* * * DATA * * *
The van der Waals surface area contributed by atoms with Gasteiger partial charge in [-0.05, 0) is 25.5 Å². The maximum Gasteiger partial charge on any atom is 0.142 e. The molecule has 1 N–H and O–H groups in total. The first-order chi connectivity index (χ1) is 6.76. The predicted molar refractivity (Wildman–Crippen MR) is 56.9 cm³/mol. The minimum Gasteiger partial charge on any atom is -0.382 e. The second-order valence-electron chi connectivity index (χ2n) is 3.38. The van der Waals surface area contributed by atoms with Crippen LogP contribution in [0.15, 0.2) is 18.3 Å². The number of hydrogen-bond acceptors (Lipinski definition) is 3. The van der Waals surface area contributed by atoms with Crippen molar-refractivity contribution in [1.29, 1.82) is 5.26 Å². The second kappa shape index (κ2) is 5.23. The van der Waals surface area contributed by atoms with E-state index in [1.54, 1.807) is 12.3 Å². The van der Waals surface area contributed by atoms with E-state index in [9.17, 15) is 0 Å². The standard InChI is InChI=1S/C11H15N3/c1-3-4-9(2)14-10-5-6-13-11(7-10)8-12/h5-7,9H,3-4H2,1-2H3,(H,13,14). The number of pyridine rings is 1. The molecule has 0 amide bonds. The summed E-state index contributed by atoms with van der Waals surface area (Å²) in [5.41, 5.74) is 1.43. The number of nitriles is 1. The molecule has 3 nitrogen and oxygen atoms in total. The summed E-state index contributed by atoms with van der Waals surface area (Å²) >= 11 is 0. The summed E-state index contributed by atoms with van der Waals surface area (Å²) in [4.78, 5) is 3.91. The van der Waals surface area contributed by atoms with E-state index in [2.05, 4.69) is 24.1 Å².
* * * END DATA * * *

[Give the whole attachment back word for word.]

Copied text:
The van der Waals surface area contributed by atoms with Gasteiger partial charge in [-0.05, 0) is 25.5 Å². The maximum Gasteiger partial charge on any atom is 0.142 e. The molecule has 1 N–H and O–H groups in total. The first-order chi connectivity index (χ1) is 6.76. The predicted molar refractivity (Wildman–Crippen MR) is 56.9 cm³/mol. The minimum Gasteiger partial charge on any atom is -0.382 e. The second-order valence-electron chi connectivity index (χ2n) is 3.38. The van der Waals surface area contributed by atoms with Crippen LogP contribution in [0.15, 0.2) is 18.3 Å². The number of hydrogen-bond acceptors (Lipinski definition) is 3. The van der Waals surface area contributed by atoms with Crippen molar-refractivity contribution in [1.29, 1.82) is 5.26 Å². The second kappa shape index (κ2) is 5.23. The van der Waals surface area contributed by atoms with E-state index in [1.54, 1.807) is 12.3 Å². The van der Waals surface area contributed by atoms with E-state index in [9.17, 15) is 0 Å². The standard InChI is InChI=1S/C11H15N3/c1-3-4-9(2)14-10-5-6-13-11(7-10)8-12/h5-7,9H,3-4H2,1-2H3,(H,13,14). The number of pyridine rings is 1. The molecule has 0 amide bonds. The summed E-state index contributed by atoms with van der Waals surface area (Å²) in [5.41, 5.74) is 1.43. The number of nitriles is 1. The molecule has 3 nitrogen and oxygen atoms in total. The summed E-state index contributed by atoms with van der Waals surface area (Å²) >= 11 is 0. The summed E-state index contributed by atoms with van der Waals surface area (Å²) in [4.78, 5) is 3.91. The van der Waals surface area contributed by atoms with E-state index in [2.05, 4.69) is 24.1 Å².